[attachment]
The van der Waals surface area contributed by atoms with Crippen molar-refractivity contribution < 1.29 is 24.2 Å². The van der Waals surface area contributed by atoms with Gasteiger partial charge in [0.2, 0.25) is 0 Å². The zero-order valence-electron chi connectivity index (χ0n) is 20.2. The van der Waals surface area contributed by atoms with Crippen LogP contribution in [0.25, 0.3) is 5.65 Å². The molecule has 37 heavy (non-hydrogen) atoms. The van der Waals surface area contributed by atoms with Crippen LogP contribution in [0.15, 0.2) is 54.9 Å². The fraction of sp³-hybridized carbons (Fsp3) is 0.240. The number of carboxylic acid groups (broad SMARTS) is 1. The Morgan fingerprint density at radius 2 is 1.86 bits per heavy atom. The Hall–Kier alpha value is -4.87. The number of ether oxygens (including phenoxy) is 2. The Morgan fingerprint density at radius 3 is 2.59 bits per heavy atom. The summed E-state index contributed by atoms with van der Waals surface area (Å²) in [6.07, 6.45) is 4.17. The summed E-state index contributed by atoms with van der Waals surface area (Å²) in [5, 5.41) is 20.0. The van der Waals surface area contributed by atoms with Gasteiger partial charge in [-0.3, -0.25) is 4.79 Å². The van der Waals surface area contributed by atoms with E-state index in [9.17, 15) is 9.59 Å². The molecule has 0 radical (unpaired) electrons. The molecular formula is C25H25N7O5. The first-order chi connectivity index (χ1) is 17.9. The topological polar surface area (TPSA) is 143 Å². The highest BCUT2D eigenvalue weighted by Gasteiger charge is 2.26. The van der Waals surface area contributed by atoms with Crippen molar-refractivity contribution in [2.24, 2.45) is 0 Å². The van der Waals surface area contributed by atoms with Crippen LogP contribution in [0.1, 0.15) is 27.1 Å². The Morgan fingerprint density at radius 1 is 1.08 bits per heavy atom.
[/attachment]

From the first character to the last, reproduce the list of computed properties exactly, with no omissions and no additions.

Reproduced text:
The van der Waals surface area contributed by atoms with Crippen molar-refractivity contribution < 1.29 is 24.2 Å². The van der Waals surface area contributed by atoms with Gasteiger partial charge in [0.2, 0.25) is 0 Å². The zero-order valence-electron chi connectivity index (χ0n) is 20.2. The van der Waals surface area contributed by atoms with Crippen LogP contribution in [0.25, 0.3) is 5.65 Å². The molecule has 37 heavy (non-hydrogen) atoms. The van der Waals surface area contributed by atoms with Crippen LogP contribution in [0.15, 0.2) is 54.9 Å². The fraction of sp³-hybridized carbons (Fsp3) is 0.240. The number of carboxylic acid groups (broad SMARTS) is 1. The Morgan fingerprint density at radius 2 is 1.86 bits per heavy atom. The Hall–Kier alpha value is -4.87. The number of ether oxygens (including phenoxy) is 2. The Morgan fingerprint density at radius 3 is 2.59 bits per heavy atom. The summed E-state index contributed by atoms with van der Waals surface area (Å²) in [6.07, 6.45) is 4.17. The summed E-state index contributed by atoms with van der Waals surface area (Å²) in [5, 5.41) is 20.0. The van der Waals surface area contributed by atoms with Gasteiger partial charge in [-0.3, -0.25) is 4.79 Å². The van der Waals surface area contributed by atoms with E-state index in [9.17, 15) is 9.59 Å². The molecule has 0 radical (unpaired) electrons. The molecular formula is C25H25N7O5. The first-order chi connectivity index (χ1) is 17.9. The topological polar surface area (TPSA) is 143 Å². The highest BCUT2D eigenvalue weighted by Gasteiger charge is 2.26. The van der Waals surface area contributed by atoms with Crippen molar-refractivity contribution in [2.24, 2.45) is 0 Å². The van der Waals surface area contributed by atoms with Crippen LogP contribution in [0.1, 0.15) is 27.1 Å². The Morgan fingerprint density at radius 1 is 1.08 bits per heavy atom.